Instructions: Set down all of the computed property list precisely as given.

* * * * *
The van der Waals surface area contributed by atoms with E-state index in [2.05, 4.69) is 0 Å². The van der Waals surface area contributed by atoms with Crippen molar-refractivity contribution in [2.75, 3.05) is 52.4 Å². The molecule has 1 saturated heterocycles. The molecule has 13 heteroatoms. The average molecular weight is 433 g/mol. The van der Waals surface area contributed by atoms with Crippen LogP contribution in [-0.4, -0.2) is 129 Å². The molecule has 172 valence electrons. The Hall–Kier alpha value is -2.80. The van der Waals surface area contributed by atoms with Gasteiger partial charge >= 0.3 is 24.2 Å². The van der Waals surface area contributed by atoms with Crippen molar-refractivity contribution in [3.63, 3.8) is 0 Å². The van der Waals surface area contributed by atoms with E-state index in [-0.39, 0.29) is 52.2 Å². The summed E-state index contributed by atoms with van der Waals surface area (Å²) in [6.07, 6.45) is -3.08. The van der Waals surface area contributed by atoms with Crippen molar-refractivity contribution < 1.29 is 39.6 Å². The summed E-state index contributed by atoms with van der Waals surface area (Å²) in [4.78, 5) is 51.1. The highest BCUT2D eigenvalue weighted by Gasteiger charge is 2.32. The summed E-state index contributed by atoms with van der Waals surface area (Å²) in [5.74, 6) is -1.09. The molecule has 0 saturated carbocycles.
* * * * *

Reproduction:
The van der Waals surface area contributed by atoms with E-state index in [2.05, 4.69) is 0 Å². The van der Waals surface area contributed by atoms with Crippen molar-refractivity contribution in [2.75, 3.05) is 52.4 Å². The molecule has 1 saturated heterocycles. The molecule has 13 heteroatoms. The average molecular weight is 433 g/mol. The van der Waals surface area contributed by atoms with Crippen LogP contribution in [-0.4, -0.2) is 129 Å². The molecule has 172 valence electrons. The Hall–Kier alpha value is -2.80. The van der Waals surface area contributed by atoms with Gasteiger partial charge >= 0.3 is 24.2 Å². The van der Waals surface area contributed by atoms with Crippen molar-refractivity contribution in [3.63, 3.8) is 0 Å². The van der Waals surface area contributed by atoms with E-state index in [-0.39, 0.29) is 52.2 Å². The summed E-state index contributed by atoms with van der Waals surface area (Å²) in [6.07, 6.45) is -3.08. The van der Waals surface area contributed by atoms with Crippen molar-refractivity contribution < 1.29 is 39.6 Å². The summed E-state index contributed by atoms with van der Waals surface area (Å²) in [4.78, 5) is 51.1. The highest BCUT2D eigenvalue weighted by Gasteiger charge is 2.32. The summed E-state index contributed by atoms with van der Waals surface area (Å²) in [5.74, 6) is -1.09. The molecule has 0 saturated carbocycles.